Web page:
Today it is our pleasure to ask John Swab, director of Little Dixie, some questions before the movie premieres in a few days. Firstly, thank you for your time to be interviewed and, first things first: What sensations do you have on the premiere of Little Dixie?
A: We are very excited to premiere this in Rotterdam, then share with the rest of the world. All of these are labors of love. Little Dixie we are especially proud of.
Q: You team up again with Frank Grillo after Ida Red (2021) and Body Brokers (2021). What is your relationship with the star? Was Frank Grillo the inspiration for Little? What does John Swab bring to it and what does Grillo bring to the movie?
A: Frank has become a dear friend and collaborator to myself and producer, Jeremy. We think of him as our modern-day Charles Bronson. With a film like this, a throwback action story, it just seemed to perfect not to have him as our Doc. When putting a camera on Frank, it feels a lot like photographing a wild animal. No matter what he does, I believe it will be interesting to watch.
Q: About the film, we saw it and the brutal violence in it is eye-catching and evidently, the scenes with Doc in the car and his monologue, scenes that we can´t forget. How do you expect the audience to react at these particular scenes and the violence in general in Little Dixie and your film projects in general?
A: I have no expectations for how people will react… I love the movie – and the scene you are referencing. I feel like films like this are either for you – or not. There is no middle ground.
Q: The movie has a very definite style with the photography of Will Stone, whom you worked with in Candy Land (2022). Besides the violence in the plot, the movie has force and very big contrasts visually. How did you work on this aspect and how did you plan the visual aspects of the film?
A: After Candy Land, Will and I discussed approaching this very differently. With CL, it was Hand Held and mostly lock offs, trying to achieve that dated visual style and place the viewer in a specific “time”. With LD, we wanted it to feel bigger than it was budgetarily. We knew that it would be compared to films with 10x the resources. So we tried to keep the movement fluid with Steadicam and Dolly moves. It was important that Doc and Cuco always feel like that were heading downhill, destroying anything in their way, into a head on collision with one another.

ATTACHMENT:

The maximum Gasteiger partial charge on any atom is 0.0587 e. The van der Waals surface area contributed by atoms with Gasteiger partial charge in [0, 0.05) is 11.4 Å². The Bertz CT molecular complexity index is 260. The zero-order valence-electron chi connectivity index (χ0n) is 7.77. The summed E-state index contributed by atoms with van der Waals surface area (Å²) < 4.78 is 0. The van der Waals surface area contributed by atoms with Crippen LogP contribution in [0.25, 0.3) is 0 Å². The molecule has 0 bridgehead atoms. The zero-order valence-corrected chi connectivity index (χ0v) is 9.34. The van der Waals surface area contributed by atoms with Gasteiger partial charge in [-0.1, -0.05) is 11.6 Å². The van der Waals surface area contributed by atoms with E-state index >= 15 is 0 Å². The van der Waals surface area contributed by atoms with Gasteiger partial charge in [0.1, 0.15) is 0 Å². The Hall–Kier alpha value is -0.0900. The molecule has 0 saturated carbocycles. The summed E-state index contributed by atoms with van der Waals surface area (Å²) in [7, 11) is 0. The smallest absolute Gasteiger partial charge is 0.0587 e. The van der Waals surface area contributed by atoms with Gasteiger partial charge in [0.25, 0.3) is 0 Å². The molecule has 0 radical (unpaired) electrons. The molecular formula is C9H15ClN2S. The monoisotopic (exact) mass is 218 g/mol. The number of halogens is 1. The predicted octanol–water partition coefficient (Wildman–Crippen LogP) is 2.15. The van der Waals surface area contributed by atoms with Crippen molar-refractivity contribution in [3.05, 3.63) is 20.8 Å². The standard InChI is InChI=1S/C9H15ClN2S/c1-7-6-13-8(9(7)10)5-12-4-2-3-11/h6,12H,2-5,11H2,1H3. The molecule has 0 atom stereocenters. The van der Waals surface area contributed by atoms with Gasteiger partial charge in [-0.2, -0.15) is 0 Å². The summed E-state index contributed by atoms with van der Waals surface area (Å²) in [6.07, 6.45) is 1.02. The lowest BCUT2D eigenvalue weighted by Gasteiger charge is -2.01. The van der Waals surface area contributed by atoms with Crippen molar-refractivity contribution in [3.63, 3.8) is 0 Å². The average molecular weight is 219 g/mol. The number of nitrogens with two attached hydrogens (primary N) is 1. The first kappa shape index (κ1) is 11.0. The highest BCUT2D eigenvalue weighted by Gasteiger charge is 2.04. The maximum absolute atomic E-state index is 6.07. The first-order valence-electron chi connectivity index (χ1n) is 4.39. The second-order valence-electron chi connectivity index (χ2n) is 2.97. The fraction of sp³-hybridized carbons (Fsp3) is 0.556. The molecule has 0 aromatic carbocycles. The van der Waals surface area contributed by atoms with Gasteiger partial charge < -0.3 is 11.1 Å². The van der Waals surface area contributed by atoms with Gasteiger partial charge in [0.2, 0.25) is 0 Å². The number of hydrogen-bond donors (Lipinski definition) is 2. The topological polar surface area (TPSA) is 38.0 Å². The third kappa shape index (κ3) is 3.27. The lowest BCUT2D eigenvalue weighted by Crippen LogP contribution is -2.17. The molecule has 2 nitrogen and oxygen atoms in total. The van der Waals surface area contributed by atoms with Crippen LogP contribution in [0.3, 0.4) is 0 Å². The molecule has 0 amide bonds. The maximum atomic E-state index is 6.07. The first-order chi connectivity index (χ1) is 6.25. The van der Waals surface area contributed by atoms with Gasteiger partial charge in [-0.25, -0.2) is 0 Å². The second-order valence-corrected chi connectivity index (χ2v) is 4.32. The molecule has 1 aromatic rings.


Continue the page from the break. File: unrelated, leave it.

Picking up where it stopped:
Q: What have been the references and influences in your movies regarding thrillers and criminal movies?
Paul Schrader, Peckinpah, Walter Hill, QT, Melville – to name a few.
Q: Your first feature film was Let Me Make You a Martyr and the stars were Marilyn Manson and Mark Boone Jr. What has changed in your way of making movies ever since that first film of fifteen years ago?
A: I had to check the calendar to make sure you were wrong and not me… It was EIGHT years ago, thankfully! But it feels more like fifteen. I would say a lot has changed, but also very little. I think I am much more efficient with where I put my energy and when, it is easy when you are a first time film maker to waste time in places that are unnecessary. I would say what hasn’t changed is my love of making films. I think that maybe has only gotten stronger.
Q: Let´s talk about the future. You are working on King Ivory, a movie based on real events about fentanilo, gangs… what can you tell us about this project?
A: Can’t tell you much, except that it’s the best thing I’ve written to date. Jeremy, my producer and I, are very excited about this one. A lot of research and first hand accounts.
Q: Also, we snooped around a little and found out you have other things in the making, a mini series about the rise and fall of Jim and Tammy Faye called Ministry of Greed. What can you tell us about this project?
We have a great pilot for that ready to go, but have been having too much fun making movies.
Q: And, lastly, what can you tell us about John Swab that makes you different and that you would like to transmit to us?
A: I like extra dressing on my Caesar salad, Martin… With lots of anchovies.
Thank you very much. It has been a real pleasure to interview you on Martin Cid Magazine. Congratulations for Little Dixie and all kinds of success for the future.
Thank you, we very much appreciate your support on this! I am sure we will be talking soon enough.